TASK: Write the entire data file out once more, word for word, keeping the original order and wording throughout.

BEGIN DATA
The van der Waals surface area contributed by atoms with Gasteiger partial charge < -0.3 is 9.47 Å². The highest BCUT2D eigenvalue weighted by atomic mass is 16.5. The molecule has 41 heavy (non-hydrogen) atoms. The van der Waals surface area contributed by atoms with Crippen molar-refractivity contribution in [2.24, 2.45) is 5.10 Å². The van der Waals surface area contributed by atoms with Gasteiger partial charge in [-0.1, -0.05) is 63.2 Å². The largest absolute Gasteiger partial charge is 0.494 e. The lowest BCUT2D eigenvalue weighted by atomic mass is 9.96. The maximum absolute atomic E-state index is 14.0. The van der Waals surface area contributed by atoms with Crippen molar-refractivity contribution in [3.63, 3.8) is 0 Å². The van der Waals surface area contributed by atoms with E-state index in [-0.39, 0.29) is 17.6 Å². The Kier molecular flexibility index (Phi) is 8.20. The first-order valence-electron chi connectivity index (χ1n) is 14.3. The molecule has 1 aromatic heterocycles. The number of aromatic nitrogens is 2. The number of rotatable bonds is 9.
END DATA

The van der Waals surface area contributed by atoms with Gasteiger partial charge < -0.3 is 9.47 Å². The highest BCUT2D eigenvalue weighted by atomic mass is 16.5. The molecule has 41 heavy (non-hydrogen) atoms. The van der Waals surface area contributed by atoms with Crippen molar-refractivity contribution in [2.24, 2.45) is 5.10 Å². The van der Waals surface area contributed by atoms with Gasteiger partial charge in [-0.1, -0.05) is 63.2 Å². The largest absolute Gasteiger partial charge is 0.494 e. The lowest BCUT2D eigenvalue weighted by atomic mass is 9.96. The maximum absolute atomic E-state index is 14.0. The van der Waals surface area contributed by atoms with Crippen molar-refractivity contribution in [3.63, 3.8) is 0 Å². The van der Waals surface area contributed by atoms with E-state index in [-0.39, 0.29) is 17.6 Å². The Kier molecular flexibility index (Phi) is 8.20. The first-order valence-electron chi connectivity index (χ1n) is 14.3. The molecule has 1 aromatic heterocycles. The number of aromatic nitrogens is 2. The number of rotatable bonds is 9.